At length came that day, that dreadful day, whose evening Sir Henry Ashwoode was never to see. Noon was the time fixed for the fatal ceremonial; and long before that hour, the mob, in one dense mass of thousands, had thronged and choked the streets leading to the old gaol. Upon this awful day the wretched man acquired, by a strange revulsion, a kind of stoical composure, which sustained him throughout the dreadful preparations. With hands cold as clay, and a face white as ashes, and from which every vestige of animation had vanished, he proceeded, nevertheless, with a calm and collected demeanour to make all his predetermined arrangements for the fearful scene. With a minute elaborateness he finished his toilet, and dressed himself in a grave, but particularly handsome suit. Could this shrunken, torpid, ghastly spectre, in reality be the same creature who, a few months since, was the admiration and envy of half the beaux of Dublin?
There was little or none of the fitful excitability about him which had heretofore marked his demeanour during his confinement; on the contrary, a kind of stupor and apathy had supervened, partly occasioned by the laudanum which he had taken in unusually large quantities, and partly by the overwhelming horror of his situation. He seemed to observe and
p.350hear nothing. When the gaoler entered to remove his irons, shortly before the time of his removal had arrived, he seemed a little startled, and observing the physician who had attended him among those who stood at the door of his cell, he beckoned him toward him.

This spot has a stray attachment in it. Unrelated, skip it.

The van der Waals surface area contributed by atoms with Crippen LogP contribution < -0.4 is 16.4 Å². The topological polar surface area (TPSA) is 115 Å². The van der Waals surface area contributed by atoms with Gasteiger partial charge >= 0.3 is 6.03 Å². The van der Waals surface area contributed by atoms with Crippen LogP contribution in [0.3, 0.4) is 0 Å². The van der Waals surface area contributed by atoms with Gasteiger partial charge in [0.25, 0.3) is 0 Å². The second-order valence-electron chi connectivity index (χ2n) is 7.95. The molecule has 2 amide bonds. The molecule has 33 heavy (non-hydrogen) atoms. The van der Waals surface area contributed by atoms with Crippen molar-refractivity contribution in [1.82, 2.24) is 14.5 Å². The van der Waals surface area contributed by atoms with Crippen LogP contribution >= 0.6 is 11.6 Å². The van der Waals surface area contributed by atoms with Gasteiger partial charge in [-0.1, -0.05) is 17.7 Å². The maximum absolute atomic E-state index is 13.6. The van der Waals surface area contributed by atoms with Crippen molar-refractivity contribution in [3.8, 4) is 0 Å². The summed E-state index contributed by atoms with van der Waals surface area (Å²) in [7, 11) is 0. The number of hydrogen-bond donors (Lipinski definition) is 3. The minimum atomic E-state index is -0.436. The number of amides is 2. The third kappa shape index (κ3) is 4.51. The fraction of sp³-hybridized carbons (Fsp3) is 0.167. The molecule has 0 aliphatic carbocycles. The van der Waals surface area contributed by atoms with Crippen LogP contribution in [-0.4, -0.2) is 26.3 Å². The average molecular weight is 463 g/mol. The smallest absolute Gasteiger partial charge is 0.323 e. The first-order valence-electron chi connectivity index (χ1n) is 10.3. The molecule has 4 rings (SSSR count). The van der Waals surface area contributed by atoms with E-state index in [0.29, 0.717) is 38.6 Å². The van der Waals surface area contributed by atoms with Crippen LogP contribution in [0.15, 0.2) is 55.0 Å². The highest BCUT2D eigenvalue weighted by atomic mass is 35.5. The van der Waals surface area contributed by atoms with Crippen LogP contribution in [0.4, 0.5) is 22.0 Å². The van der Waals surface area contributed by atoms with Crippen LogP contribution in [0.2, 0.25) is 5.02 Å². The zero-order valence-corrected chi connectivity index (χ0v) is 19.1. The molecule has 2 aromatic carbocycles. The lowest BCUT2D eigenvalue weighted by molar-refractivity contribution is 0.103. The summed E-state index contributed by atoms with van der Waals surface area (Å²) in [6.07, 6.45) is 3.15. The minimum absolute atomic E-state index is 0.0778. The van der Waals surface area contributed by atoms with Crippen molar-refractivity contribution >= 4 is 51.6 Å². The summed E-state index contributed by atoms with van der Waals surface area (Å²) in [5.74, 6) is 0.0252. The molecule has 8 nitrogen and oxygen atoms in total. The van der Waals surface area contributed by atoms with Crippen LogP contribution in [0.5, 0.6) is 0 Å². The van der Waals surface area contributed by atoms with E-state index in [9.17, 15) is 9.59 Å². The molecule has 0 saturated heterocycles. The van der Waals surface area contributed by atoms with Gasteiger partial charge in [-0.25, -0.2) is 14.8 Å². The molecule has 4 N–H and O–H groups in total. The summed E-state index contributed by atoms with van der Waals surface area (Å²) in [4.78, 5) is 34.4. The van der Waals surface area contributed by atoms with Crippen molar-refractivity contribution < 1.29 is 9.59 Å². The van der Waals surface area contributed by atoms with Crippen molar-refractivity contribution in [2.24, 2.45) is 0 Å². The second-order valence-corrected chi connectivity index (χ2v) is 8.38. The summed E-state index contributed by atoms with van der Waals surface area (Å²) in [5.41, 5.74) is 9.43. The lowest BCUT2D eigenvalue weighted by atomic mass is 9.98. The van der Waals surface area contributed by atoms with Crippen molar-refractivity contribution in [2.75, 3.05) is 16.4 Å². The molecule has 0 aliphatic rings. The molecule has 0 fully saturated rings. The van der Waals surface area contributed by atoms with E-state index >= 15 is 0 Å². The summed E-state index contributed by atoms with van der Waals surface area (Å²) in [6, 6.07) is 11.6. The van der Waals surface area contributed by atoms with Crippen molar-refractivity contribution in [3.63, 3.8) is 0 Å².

Doctor, doctor, said he in a dusky voice, how much laudanum may I safely take? I want my head clear to say a few words, to speak to the people. Don't give me too much; but let me, with that condition, have whatever I can safely swallow. You knowyou understand me; don't oblige me to speak any more just now.
The physician felt his pulse, and looked in his face, and then mingled a little laudanum and water, which he applied to the young man's pale, dry lips. This dose was hardly swallowed, when one of the gaol officials entered, and stated that the ordinary was anxious to know whether the prisoner wished to pray or confer with him in private before his departure. The question had to be twice repeated ere it reached Sir Henry. He replied, however, quickly, and in a low tone,
No, no, not for the world. I can't bear it; don't disturb medon't, don't.
It was now intimated to the prisoner that he must proceed. His arms were pinioned, and he was conducted along the passages leading to the entrance of the gaol, where he was received by the sheriff. For a moment, as he passed out into the broad light and the keen fresh air, he beheld the vast and eager mob pressing and heaving like a great dark sea around him, and the mounted escort of dragoons with drawn swords and gay uniforms; and without attaching any clear or definite meaning to the spectacle, he beheld the plumes of a hearse, and two or three fellows engaged in sliding the long black coffin into its place. These sights, and the strange, gaping faces of the crowd, and the sheriff's carriage, and the gay liveries, and the crowded fronts and roofs of the crazy old houses opposite, for one moment danced like the fragment of a dream across his vision, and in the next he sat in the old-fashioned coach which was to convey him to the place of execution.
Only twenty-seven years, only twenty-seven years, only twenty-seven years, he muttered, vacantly and mechanically repeating the words which had reached his ear from those who were curiously reading the plate upon the coffin as he entered the coachonly twenty-seven, twenty-seven.